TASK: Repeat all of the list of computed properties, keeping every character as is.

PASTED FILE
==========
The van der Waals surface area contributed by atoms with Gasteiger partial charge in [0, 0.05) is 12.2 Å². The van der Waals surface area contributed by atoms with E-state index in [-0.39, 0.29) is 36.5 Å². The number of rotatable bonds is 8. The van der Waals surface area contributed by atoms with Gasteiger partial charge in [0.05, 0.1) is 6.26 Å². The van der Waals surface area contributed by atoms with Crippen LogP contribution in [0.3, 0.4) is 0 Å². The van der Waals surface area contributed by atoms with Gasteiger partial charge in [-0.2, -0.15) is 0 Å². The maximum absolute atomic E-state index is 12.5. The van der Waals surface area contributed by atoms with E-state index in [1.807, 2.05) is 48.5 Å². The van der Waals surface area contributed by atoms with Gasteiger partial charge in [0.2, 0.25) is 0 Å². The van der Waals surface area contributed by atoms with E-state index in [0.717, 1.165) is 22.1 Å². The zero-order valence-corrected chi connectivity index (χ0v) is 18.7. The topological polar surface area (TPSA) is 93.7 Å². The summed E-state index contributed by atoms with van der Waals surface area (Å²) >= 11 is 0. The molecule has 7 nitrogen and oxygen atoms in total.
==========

The van der Waals surface area contributed by atoms with Gasteiger partial charge in [0, 0.05) is 12.2 Å². The van der Waals surface area contributed by atoms with E-state index in [-0.39, 0.29) is 36.5 Å². The number of rotatable bonds is 8. The van der Waals surface area contributed by atoms with Gasteiger partial charge in [0.05, 0.1) is 6.26 Å². The van der Waals surface area contributed by atoms with Crippen LogP contribution in [0.3, 0.4) is 0 Å². The van der Waals surface area contributed by atoms with Gasteiger partial charge in [-0.2, -0.15) is 0 Å². The maximum absolute atomic E-state index is 12.5. The van der Waals surface area contributed by atoms with E-state index in [1.807, 2.05) is 48.5 Å². The van der Waals surface area contributed by atoms with Gasteiger partial charge in [0.2, 0.25) is 0 Å². The van der Waals surface area contributed by atoms with E-state index in [0.717, 1.165) is 22.1 Å². The zero-order valence-corrected chi connectivity index (χ0v) is 18.7. The topological polar surface area (TPSA) is 93.7 Å². The summed E-state index contributed by atoms with van der Waals surface area (Å²) >= 11 is 0. The molecule has 7 nitrogen and oxygen atoms in total.